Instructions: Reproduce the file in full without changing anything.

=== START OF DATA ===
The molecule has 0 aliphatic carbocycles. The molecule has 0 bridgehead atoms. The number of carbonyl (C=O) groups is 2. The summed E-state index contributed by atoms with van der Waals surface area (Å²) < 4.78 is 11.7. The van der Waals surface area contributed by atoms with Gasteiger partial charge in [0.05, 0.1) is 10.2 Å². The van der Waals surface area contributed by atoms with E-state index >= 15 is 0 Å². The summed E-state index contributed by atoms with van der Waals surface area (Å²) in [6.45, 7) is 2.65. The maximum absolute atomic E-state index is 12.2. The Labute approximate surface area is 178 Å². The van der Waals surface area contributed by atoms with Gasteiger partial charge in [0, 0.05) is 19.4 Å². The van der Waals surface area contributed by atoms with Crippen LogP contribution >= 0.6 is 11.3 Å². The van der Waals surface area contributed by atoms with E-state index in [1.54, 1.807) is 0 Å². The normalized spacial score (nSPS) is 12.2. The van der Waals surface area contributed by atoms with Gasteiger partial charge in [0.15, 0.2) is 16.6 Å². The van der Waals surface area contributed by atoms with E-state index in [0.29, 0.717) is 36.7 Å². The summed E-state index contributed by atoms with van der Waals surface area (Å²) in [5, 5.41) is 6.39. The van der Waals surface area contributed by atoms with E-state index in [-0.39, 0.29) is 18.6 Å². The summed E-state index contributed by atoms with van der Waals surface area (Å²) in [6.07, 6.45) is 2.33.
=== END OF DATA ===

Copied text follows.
The molecule has 0 aliphatic carbocycles. The molecule has 0 bridgehead atoms. The number of carbonyl (C=O) groups is 2. The summed E-state index contributed by atoms with van der Waals surface area (Å²) < 4.78 is 11.7. The van der Waals surface area contributed by atoms with Gasteiger partial charge in [0.05, 0.1) is 10.2 Å². The van der Waals surface area contributed by atoms with E-state index >= 15 is 0 Å². The summed E-state index contributed by atoms with van der Waals surface area (Å²) in [6.45, 7) is 2.65. The maximum absolute atomic E-state index is 12.2. The Labute approximate surface area is 178 Å². The van der Waals surface area contributed by atoms with Gasteiger partial charge in [0, 0.05) is 19.4 Å². The van der Waals surface area contributed by atoms with Crippen LogP contribution >= 0.6 is 11.3 Å². The van der Waals surface area contributed by atoms with E-state index in [1.54, 1.807) is 0 Å². The normalized spacial score (nSPS) is 12.2. The van der Waals surface area contributed by atoms with Gasteiger partial charge in [0.15, 0.2) is 16.6 Å². The van der Waals surface area contributed by atoms with E-state index in [0.29, 0.717) is 36.7 Å². The summed E-state index contributed by atoms with van der Waals surface area (Å²) in [5, 5.41) is 6.39. The van der Waals surface area contributed by atoms with E-state index in [-0.39, 0.29) is 18.6 Å². The summed E-state index contributed by atoms with van der Waals surface area (Å²) in [6.07, 6.45) is 2.33.